Unlike in the “Special Editions,” Han Solo is also allowed to once again be a dashing rogue and many of his rough edges back in place. [Mild spoiler] he shoots first plenty of times and feeds one of his foes to a intergalactic monster without batting an eyelash. It’s wonderful to see Harrison Ford once again invested in a role rather than sleepwalking through another blockbuster. The script rewards him for being a good sport about returning to a franchise that he’s mocked a million times over the past three decades. For Ford alone, the film is well worth a few hours of your time and the sight of one of my childhood heroes getting to be himself again on the silver screen is nothing short of pure joy.

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However, The Force Awakens isn’t perfect and I’m not enough of a Star Wars fan to go completely gaga over it. Naysayers are already describing with terms like “JJ Abrams played it too safe” and “the movie is pretty much a remake of A New Hope.” I think non-fans will chuckle at some of the unintentionally silly moments in the film, especially during the final scene and whenever Andy Serkis’ character (the ridiculously named Supreme Leader Snoke) shows up on screen.

All of these criticisms are fair but I’ll defend Abrams’ decision to not get too crazy with Disney’s 2 billion dollar toy box. The primary goal of the film, from a business standpoint, is to reestablish the Star Wars universe and erase much of the ill-will still festering from the prequels. I think The Force Awakens has and will accomplish these goals. It will be the role of future SW installments to break away from the series’ tropes in much the same way the recent Marvel movies have begun busting out of the trappings and traditions of the comic book film genre.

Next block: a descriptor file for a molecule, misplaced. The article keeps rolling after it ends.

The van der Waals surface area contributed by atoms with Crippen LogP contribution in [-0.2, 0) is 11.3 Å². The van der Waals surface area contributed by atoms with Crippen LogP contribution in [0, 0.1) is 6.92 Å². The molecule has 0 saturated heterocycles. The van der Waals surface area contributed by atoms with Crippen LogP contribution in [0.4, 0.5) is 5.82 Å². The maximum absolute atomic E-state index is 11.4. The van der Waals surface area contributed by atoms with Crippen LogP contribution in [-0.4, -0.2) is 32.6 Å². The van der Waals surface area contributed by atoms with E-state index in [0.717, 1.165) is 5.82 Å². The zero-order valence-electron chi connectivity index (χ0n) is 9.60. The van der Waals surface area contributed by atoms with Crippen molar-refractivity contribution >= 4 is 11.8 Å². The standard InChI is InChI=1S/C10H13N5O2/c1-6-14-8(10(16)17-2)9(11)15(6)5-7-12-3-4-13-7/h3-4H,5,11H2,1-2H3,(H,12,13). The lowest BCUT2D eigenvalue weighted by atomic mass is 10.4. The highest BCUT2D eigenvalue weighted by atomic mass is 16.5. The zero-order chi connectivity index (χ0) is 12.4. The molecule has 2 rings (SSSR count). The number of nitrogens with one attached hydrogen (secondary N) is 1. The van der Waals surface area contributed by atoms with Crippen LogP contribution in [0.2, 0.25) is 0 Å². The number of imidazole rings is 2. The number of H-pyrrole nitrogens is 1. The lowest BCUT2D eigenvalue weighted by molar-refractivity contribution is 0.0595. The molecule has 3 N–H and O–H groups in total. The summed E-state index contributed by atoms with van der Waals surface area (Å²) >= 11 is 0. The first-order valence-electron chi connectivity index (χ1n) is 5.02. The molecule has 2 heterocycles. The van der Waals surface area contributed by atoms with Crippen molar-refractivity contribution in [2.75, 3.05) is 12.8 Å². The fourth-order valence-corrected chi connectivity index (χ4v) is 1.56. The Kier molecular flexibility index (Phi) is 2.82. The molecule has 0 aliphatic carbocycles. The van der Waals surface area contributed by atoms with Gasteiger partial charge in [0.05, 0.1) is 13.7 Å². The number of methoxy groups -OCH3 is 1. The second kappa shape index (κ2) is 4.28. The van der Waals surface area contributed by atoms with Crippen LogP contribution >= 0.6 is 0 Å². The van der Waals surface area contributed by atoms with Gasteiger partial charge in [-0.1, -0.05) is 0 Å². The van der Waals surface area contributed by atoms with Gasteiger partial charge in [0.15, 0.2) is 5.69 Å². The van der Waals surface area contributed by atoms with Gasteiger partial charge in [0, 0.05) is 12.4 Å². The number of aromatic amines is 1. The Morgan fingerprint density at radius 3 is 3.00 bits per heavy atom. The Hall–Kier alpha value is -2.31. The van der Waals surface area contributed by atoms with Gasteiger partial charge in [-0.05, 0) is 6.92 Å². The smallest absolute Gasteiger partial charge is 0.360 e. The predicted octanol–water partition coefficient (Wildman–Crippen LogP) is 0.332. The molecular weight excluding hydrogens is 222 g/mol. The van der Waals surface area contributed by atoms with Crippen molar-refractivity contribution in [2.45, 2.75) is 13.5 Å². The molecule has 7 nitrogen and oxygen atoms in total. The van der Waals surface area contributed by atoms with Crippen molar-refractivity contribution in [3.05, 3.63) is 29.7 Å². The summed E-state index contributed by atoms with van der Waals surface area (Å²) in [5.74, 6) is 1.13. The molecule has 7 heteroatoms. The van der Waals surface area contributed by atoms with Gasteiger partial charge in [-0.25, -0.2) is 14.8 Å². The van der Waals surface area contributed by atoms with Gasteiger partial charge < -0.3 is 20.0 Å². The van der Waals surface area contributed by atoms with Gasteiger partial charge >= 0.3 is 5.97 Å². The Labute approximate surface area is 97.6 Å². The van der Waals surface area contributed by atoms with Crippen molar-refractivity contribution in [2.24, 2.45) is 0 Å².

Anyway, if only so I have a photo to go along with this, here’s some further reading compliments of a guy who knows a LOT more about the inner workings of Hollywood and Star Wars than I do.

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A Real Horror Show? Portland’s Housing Crisis

I’m in Portland at the moment where Halloween season is in full swing. Back when I lived in the city, I tried and failed to get someone to go to Fright Town with me. It was practically an annual tradition. “Hello, family member and/or friend. Would you like to go to the Pacific Northwest’s finest annual Halloween extravaganza with me?”  “No, that place is probably swarming with obnoxious teenagers” or “it’s too expensive” were the replies I typically received.

My girlfriend relented last night and we fought through the crowds at the Blazers’ home opener to get down there.

Fright Town is an annual Halloween event in the basement of the Memorial Coliseum that features a series of haunted houses and people running around in elaborate monster costumes (like the one below, who was eager to dance with anyone and everyone). The highlight is a Baron Von Ghoolo’s, an Addam’s Family-style museum/freak show.

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BVG’s favors cheeky humor over outright scares so guests here will find stuffed “were-pugs” and clowns instead of rampaging witches and zombies. Gentrification and problems with affordable housing are huge in Portland right now but it was still surprising to see a section of BVG’s devoted to such a heavy topic.

In one room, a guy dressed as vaudeville barker screams things at guests like “SOON THIS TOWN WILL BE MORE EXPENSIVE THAN SAN FRANCISCO!” and “THERE WILL ARTISINAL COFFEE SHOPS IN EVERY HOUSE, AS MANDATED BY LAW!” Honestly, I found him about 1,000% scarier than the ghouls over in the Cannibal Cannery, the more conventional haunted house across from the museum. The crew even added a snarky banner to the room that thanked “The Brownstein and Armisen Alliance” for their sponsorship.